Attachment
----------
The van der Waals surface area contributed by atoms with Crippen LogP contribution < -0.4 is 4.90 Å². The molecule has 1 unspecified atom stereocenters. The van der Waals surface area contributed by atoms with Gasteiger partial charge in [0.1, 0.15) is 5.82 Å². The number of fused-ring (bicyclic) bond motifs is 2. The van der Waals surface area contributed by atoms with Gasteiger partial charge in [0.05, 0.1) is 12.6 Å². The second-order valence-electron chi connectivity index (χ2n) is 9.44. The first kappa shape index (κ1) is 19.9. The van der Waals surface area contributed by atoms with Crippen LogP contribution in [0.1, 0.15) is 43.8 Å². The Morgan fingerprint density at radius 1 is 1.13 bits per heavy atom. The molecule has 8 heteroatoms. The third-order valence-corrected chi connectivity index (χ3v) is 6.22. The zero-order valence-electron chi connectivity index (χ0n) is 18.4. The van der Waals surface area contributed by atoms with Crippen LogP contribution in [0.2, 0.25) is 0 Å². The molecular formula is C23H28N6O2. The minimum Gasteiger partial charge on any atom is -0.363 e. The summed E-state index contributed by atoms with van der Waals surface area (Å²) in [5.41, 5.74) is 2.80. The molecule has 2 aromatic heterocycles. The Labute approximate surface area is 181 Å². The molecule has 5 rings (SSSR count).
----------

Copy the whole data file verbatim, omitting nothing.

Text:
The van der Waals surface area contributed by atoms with Crippen LogP contribution < -0.4 is 4.90 Å². The molecule has 1 unspecified atom stereocenters. The van der Waals surface area contributed by atoms with Gasteiger partial charge in [0.1, 0.15) is 5.82 Å². The number of fused-ring (bicyclic) bond motifs is 2. The van der Waals surface area contributed by atoms with Gasteiger partial charge in [0.05, 0.1) is 12.6 Å². The second-order valence-electron chi connectivity index (χ2n) is 9.44. The first kappa shape index (κ1) is 19.9. The van der Waals surface area contributed by atoms with Crippen LogP contribution in [0.1, 0.15) is 43.8 Å². The Morgan fingerprint density at radius 1 is 1.13 bits per heavy atom. The molecule has 8 heteroatoms. The third-order valence-corrected chi connectivity index (χ3v) is 6.22. The zero-order valence-electron chi connectivity index (χ0n) is 18.4. The van der Waals surface area contributed by atoms with Crippen LogP contribution in [0.2, 0.25) is 0 Å². The molecular formula is C23H28N6O2. The minimum Gasteiger partial charge on any atom is -0.363 e. The summed E-state index contributed by atoms with van der Waals surface area (Å²) in [5.41, 5.74) is 2.80. The molecule has 2 aromatic heterocycles. The Labute approximate surface area is 181 Å². The molecule has 5 rings (SSSR count).